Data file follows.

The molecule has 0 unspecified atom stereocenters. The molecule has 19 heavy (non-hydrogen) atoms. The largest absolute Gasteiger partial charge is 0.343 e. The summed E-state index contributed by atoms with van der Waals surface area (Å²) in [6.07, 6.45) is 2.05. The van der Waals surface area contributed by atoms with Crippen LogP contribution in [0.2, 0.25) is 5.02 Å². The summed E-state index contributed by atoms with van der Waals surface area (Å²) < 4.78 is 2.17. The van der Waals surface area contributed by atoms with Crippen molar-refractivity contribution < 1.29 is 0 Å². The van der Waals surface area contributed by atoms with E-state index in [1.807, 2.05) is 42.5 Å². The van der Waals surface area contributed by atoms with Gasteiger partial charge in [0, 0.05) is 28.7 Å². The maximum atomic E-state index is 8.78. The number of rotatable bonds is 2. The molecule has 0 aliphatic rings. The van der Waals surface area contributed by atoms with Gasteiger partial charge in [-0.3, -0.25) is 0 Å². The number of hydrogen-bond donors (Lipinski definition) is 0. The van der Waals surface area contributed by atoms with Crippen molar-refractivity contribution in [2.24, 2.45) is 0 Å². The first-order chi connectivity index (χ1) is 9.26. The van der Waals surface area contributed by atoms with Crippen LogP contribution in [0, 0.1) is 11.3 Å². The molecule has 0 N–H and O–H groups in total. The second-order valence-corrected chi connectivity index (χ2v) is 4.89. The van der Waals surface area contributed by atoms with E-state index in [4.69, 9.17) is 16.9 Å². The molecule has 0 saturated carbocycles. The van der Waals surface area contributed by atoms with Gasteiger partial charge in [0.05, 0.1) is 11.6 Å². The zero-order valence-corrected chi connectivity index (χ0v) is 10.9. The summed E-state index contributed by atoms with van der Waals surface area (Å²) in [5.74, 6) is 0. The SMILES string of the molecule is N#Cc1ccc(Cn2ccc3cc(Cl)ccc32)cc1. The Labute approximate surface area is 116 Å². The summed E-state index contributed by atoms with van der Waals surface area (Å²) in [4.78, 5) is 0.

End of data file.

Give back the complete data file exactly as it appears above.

The molecule has 0 unspecified atom stereocenters. The molecule has 19 heavy (non-hydrogen) atoms. The largest absolute Gasteiger partial charge is 0.343 e. The summed E-state index contributed by atoms with van der Waals surface area (Å²) in [6.07, 6.45) is 2.05. The van der Waals surface area contributed by atoms with Crippen LogP contribution in [0.2, 0.25) is 5.02 Å². The summed E-state index contributed by atoms with van der Waals surface area (Å²) < 4.78 is 2.17. The van der Waals surface area contributed by atoms with Crippen molar-refractivity contribution < 1.29 is 0 Å². The van der Waals surface area contributed by atoms with E-state index in [1.807, 2.05) is 42.5 Å². The van der Waals surface area contributed by atoms with Gasteiger partial charge in [0, 0.05) is 28.7 Å². The maximum atomic E-state index is 8.78. The number of rotatable bonds is 2. The molecule has 0 aliphatic rings. The van der Waals surface area contributed by atoms with Gasteiger partial charge in [-0.3, -0.25) is 0 Å². The number of hydrogen-bond donors (Lipinski definition) is 0. The van der Waals surface area contributed by atoms with Crippen molar-refractivity contribution in [2.24, 2.45) is 0 Å². The first-order chi connectivity index (χ1) is 9.26. The van der Waals surface area contributed by atoms with Crippen LogP contribution in [0, 0.1) is 11.3 Å². The molecule has 0 N–H and O–H groups in total. The second-order valence-corrected chi connectivity index (χ2v) is 4.89. The van der Waals surface area contributed by atoms with E-state index in [4.69, 9.17) is 16.9 Å². The molecule has 0 saturated carbocycles. The van der Waals surface area contributed by atoms with Gasteiger partial charge in [0.05, 0.1) is 11.6 Å². The zero-order valence-corrected chi connectivity index (χ0v) is 10.9. The summed E-state index contributed by atoms with van der Waals surface area (Å²) in [5.74, 6) is 0. The SMILES string of the molecule is N#Cc1ccc(Cn2ccc3cc(Cl)ccc32)cc1. The Labute approximate surface area is 116 Å². The summed E-state index contributed by atoms with van der Waals surface area (Å²) in [4.78, 5) is 0.